Most people head to the Coromandel Peninsula for its beaches, fishing, diving, and well-known attractions like Hot Water Beach and Cathedral Cove. But you can avoid the crowds and experience more of the peninsula’s natural beauty by heading to its forest.
The Pinnacles Walk
Kauaeranga Valley in the Coromandel Forest Park has numerous trails. The Pinnacles Walk, also known as Kauaeranga Kauri Trail, follows an old packhorse route used in the 1920s by kauri loggers. The trail starts from the carpark at the end of Kauaeranga Valley Road, 9km past Kauaeranga Valley Visitor Centre, which is 13km from Thames. The centre supplies maps and you can watch a 20-minute film showing Kauaeranga Valley’s kauri logging history as well as see displays on historical and natural features.
A long day hike, we chose to turn the Pinnacles Walk into an overnighter and booked beds in DOC’s 80-bunk Pinnacles Hut well in advance. The hut has cold showers, solar lighting, gas cookers and a barbecue. Hikers need to carry in everything else.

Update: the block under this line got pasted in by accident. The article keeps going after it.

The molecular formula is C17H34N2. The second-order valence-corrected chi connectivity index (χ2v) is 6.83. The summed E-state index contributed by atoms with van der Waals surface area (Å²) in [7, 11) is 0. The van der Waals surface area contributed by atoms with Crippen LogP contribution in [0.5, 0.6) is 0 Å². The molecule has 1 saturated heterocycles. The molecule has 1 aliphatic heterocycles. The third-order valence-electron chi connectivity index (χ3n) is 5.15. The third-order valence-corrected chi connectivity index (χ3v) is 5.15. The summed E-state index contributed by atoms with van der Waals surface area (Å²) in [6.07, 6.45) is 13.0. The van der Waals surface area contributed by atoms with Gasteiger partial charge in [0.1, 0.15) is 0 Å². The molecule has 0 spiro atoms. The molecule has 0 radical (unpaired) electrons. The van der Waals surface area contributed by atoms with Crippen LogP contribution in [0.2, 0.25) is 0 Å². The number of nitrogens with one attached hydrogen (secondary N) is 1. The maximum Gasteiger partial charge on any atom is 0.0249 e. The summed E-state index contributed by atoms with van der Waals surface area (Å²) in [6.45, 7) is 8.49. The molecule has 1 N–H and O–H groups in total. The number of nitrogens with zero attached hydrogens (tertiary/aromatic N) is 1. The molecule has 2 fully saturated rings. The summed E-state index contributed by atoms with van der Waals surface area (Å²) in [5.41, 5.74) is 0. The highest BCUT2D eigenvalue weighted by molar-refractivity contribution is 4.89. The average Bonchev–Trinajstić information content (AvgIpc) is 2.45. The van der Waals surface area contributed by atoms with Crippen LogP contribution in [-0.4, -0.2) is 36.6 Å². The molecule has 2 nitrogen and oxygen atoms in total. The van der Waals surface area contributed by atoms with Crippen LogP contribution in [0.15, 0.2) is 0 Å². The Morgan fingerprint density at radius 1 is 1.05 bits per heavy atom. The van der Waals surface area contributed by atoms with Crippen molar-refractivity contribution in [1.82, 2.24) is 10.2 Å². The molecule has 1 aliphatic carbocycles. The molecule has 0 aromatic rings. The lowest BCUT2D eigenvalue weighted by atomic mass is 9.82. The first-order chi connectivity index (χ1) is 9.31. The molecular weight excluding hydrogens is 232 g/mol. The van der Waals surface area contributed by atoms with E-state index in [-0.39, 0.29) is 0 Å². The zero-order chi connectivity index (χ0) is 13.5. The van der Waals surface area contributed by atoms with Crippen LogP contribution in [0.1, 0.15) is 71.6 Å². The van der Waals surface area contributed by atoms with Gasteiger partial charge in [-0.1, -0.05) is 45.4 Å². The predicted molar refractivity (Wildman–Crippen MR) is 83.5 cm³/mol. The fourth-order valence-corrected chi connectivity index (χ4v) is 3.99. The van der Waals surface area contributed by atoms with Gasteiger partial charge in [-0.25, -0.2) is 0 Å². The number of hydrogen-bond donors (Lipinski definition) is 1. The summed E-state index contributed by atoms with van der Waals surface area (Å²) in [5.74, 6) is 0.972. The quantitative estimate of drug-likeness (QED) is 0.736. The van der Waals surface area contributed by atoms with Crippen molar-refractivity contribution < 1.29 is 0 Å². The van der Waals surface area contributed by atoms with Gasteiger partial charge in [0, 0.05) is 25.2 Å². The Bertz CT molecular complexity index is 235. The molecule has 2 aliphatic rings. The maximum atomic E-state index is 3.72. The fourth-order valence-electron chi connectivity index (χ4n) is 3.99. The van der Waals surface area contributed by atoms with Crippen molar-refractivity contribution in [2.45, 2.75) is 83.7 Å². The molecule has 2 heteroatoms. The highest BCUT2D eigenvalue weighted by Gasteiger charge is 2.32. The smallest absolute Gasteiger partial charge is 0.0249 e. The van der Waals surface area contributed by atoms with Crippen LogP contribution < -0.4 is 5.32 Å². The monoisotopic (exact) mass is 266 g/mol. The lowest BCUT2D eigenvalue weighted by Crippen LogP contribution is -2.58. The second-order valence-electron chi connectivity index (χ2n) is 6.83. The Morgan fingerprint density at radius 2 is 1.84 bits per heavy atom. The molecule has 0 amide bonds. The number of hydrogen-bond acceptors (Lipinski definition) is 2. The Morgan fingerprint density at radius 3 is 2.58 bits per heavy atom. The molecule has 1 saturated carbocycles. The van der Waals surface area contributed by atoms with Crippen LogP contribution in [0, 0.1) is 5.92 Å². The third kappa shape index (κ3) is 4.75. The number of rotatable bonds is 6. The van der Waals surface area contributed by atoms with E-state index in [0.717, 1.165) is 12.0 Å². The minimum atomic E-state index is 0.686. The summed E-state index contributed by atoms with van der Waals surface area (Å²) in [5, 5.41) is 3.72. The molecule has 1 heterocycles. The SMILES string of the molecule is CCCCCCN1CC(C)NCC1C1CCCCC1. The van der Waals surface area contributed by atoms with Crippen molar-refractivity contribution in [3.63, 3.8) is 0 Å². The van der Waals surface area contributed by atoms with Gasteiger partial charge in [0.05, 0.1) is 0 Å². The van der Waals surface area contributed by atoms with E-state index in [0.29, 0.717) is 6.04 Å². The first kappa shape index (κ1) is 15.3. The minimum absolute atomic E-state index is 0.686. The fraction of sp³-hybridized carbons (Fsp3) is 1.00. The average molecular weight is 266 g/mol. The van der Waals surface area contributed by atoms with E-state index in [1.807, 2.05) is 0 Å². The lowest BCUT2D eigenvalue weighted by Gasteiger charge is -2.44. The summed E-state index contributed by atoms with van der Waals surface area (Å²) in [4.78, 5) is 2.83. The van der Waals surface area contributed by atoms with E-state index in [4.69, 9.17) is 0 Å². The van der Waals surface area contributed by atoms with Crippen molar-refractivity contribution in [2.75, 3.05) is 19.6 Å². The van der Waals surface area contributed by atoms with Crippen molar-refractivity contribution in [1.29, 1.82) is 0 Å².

With heavy packs, we followed the signs for the Kauaeranga Kauri Trail from the carpark. A short, flattish trail and a one-man swing bridge over boulder-strewn Kauaeranga River took us to Billygoat Landing. From there, it was pretty much uphill, sometimes moderate, other times heart-pumping due to many picturesque stone steps.
Built for packhorses to use during kauri logging times (apparently steps made it easier for the horses), for short humans some are quite a stretch for the legs; it’s a good workout for the glutes.